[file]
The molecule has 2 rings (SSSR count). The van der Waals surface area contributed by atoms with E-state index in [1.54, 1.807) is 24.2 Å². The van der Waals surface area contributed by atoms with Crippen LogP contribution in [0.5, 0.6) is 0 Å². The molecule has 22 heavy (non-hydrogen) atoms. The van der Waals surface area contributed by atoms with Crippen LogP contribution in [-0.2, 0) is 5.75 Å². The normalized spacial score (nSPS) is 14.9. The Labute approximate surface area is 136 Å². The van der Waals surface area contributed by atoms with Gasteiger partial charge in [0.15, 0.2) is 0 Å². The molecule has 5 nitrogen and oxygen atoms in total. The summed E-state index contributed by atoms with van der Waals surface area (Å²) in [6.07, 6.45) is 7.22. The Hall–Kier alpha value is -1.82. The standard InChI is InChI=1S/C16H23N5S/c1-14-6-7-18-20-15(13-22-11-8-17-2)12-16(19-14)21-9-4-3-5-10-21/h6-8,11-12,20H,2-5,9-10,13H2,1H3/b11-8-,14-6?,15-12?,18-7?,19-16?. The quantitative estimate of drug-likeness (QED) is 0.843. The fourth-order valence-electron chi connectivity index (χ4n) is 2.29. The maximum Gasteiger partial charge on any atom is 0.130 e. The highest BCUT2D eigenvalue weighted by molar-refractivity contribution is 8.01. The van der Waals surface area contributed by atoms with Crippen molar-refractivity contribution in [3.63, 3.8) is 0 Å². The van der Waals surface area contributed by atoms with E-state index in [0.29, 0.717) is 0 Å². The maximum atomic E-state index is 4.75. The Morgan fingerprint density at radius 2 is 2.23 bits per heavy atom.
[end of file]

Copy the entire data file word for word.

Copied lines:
The molecule has 2 rings (SSSR count). The van der Waals surface area contributed by atoms with E-state index in [1.54, 1.807) is 24.2 Å². The van der Waals surface area contributed by atoms with Crippen LogP contribution in [0.5, 0.6) is 0 Å². The molecule has 22 heavy (non-hydrogen) atoms. The van der Waals surface area contributed by atoms with Crippen LogP contribution in [-0.2, 0) is 5.75 Å². The normalized spacial score (nSPS) is 14.9. The Labute approximate surface area is 136 Å². The van der Waals surface area contributed by atoms with Gasteiger partial charge in [0.15, 0.2) is 0 Å². The molecule has 5 nitrogen and oxygen atoms in total. The summed E-state index contributed by atoms with van der Waals surface area (Å²) in [6.07, 6.45) is 7.22. The Hall–Kier alpha value is -1.82. The standard InChI is InChI=1S/C16H23N5S/c1-14-6-7-18-20-15(13-22-11-8-17-2)12-16(19-14)21-9-4-3-5-10-21/h6-8,11-12,20H,2-5,9-10,13H2,1H3/b11-8-,14-6?,15-12?,18-7?,19-16?. The quantitative estimate of drug-likeness (QED) is 0.843. The fourth-order valence-electron chi connectivity index (χ4n) is 2.29. The maximum Gasteiger partial charge on any atom is 0.130 e. The highest BCUT2D eigenvalue weighted by molar-refractivity contribution is 8.01. The van der Waals surface area contributed by atoms with Crippen molar-refractivity contribution in [3.63, 3.8) is 0 Å². The van der Waals surface area contributed by atoms with E-state index in [0.29, 0.717) is 0 Å². The maximum atomic E-state index is 4.75. The Morgan fingerprint density at radius 2 is 2.23 bits per heavy atom.